Does crisis counseling work? This past weekend, the New York Times ran contradictory articles. The first profiled Dr. Manuel Trujillo, the chief of psychiatry at Bellevue Hospital. According to the Times, Trujillo appeared to have spent the whole of his professional life preparing for a crisis like the World Trade Center catastrophe. He has blanketed the city with counselors, sending teams to high schools, emergency rooms, and family centers. The piece ended on an oddly wry note, depicting a chaotic group of mental health workers hovering behind bereaved family members but rarely finding anyone who wanted to talk.
The next day, Erica Goode, a respected medical writer, let the other shoe drop. Goode noted that a group of psychologists had circulated a document warning against quick attempts to intervene. Anxious and depressive symptoms are so common after exposure to frightening events, or in the face of loss, that it is unclear who needs treatment. And forcing people to confront a disaster immediately may actually be harmful.
A third article, appearing Tuesday, split the difference. Goode said that a high proportion of people who encounter severe trauma—perhaps 25 percent—go on to develop long-term stress disorders and that intervention is called for.
This back-and-forth response by the Times reflects the state of the field. Trauma services appear to be necessary, but any particular intervention is difficult to justify. In this respect, psychiatry is not different from the rest of medicine. If you ask whether obstetrical care improves outcomes in ordinary pregnancy, the answer is probably yes; but the closer in you focus—is this or that particular intervention useful?—the harder answers are to come by.
Crisis management—whatever its applicability to the aftermath of Sept. 11—has a distinguished history in psychiatry. The model ailment is "shell shock," World War I's version of post-traumatic stress disorder (PTSD). British psychiatrists had tried to prevent nervous ailments by screening soldiers. But even quite healthy recruits, and large numbers of them, returned home psychologically scarred. Doctors tried various interventions and found that location is important. If you hospitalized soldiers, they did poorly, and if you let them go home—which on the face of it seemed like a good idea—they did worse. What worked was treating them at the front, in the context of the injury.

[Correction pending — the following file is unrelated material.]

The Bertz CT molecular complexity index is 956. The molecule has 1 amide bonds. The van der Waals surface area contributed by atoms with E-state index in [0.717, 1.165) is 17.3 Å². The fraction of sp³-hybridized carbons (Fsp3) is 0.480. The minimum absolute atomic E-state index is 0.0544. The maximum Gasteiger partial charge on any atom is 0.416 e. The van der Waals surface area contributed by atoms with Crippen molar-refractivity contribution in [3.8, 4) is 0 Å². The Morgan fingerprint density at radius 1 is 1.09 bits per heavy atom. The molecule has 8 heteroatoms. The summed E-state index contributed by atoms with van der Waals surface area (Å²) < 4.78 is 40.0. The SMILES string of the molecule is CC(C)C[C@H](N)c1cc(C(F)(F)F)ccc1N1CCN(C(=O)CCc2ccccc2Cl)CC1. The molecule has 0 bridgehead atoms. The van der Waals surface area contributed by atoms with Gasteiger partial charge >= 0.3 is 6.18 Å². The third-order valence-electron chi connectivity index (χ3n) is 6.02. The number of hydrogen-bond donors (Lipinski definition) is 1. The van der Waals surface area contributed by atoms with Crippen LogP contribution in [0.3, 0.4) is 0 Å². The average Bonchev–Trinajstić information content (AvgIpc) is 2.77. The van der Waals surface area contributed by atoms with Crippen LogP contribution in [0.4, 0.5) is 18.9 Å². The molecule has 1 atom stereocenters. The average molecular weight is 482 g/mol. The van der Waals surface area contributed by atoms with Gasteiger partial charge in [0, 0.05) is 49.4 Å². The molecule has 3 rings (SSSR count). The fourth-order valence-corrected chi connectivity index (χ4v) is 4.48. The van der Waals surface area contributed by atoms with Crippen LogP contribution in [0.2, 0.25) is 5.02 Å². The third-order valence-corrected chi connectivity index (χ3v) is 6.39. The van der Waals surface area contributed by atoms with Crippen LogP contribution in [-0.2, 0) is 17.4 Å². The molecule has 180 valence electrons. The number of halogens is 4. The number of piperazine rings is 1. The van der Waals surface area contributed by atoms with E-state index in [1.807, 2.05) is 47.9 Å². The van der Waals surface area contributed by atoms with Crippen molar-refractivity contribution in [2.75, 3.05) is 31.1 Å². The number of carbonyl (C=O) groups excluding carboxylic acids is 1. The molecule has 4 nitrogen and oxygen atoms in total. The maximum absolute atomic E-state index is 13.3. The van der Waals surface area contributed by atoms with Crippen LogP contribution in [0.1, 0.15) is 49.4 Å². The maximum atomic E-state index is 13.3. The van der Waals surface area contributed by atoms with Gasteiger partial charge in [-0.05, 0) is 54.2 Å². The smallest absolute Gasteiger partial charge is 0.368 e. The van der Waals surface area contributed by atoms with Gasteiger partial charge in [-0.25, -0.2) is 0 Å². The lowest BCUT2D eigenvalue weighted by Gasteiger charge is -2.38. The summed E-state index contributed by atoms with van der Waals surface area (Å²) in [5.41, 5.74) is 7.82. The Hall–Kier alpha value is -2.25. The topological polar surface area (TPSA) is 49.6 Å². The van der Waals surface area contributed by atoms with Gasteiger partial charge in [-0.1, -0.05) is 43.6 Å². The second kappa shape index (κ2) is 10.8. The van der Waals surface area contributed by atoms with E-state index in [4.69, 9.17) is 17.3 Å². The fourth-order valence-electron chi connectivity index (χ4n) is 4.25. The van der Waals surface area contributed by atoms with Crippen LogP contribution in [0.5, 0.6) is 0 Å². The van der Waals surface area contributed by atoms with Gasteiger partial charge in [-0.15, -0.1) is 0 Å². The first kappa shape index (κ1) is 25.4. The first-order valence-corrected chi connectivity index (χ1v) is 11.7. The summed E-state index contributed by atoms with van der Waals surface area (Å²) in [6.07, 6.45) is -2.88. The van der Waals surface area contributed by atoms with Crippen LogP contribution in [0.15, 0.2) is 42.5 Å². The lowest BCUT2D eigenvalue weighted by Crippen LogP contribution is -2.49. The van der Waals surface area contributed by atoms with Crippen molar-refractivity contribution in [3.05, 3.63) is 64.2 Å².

That lesson was forgotten at the start of World War II, but by the middle of that war on-the-scene treatment once again proved effective. America's community mental health system, a Great Society program, imitated the military. It emphasized prompt treatment where people live rather than hospitalization. Many studies show this model to be effective at home and at war.
Acute psychological trauma does cause lasting harm. The Times articles imply that it is difficult to predict just who will suffer (again, the problem of screening), but some things are known. People with past histories of depression or anxiety are vulnerable to recurrence. And after a disaster, people who early on look like they have frank PTSD—ones with intrusive flashbacks and a sense that they themselves are somehow unreal—are at very high risk for developing the long-term disorder. This sequence makes sense. Animal research shows that stress causes predisposed mice or monkeys to develop syndromes that resemble depression or anxiety disorders in humans. The new behavior patterns are accompanied by corresponding persistent chemical and anatomical changes in the brain that predict worse trouble down the road.
But outside the lab, in the community, things get messy. PTSD has become suspect, not because of doubts about war injuries, but because of the controversy over recovered memories and multiple-personality disorder. The trauma referred to in popular discussions of PTSD is often a remembered injury from childhood. Some experts fear the diagnosis is multiplying in a way that reflects fad or politics rather than science.
As for intervention, treatments have a grass-roots feel that makes professionals uneasy, and many branded versions come without conclusive evidence of their therapeutic value. One of these treatments, "critical stress incident debriefing," is at the heart of the confusion reflected in the Times. Debriefing was developed 20 years ago, as a means of helping firefighters cope with the horrors they witness. In a typical session, a counselor encourages patients to recall a traumatic event and attach emotion to memory.
The claim that debriefing causes harm rests on an overview in the journal Cochrane Library in which individual studies are drawn together and summarized mathematically. But this meta-analysis looked only at research on one-shot debriefings—in some cases, a 20- or 30-minute conversation. And the Cochrane group uses high standards for admitting research into its analyses. It found 11 worthy studies. Three were of normal postpartum women, who bear scant resemblance to trauma victims. Some studies excluded subjects with prior mental illness, No study involved groups exposed to a common mass trauma.
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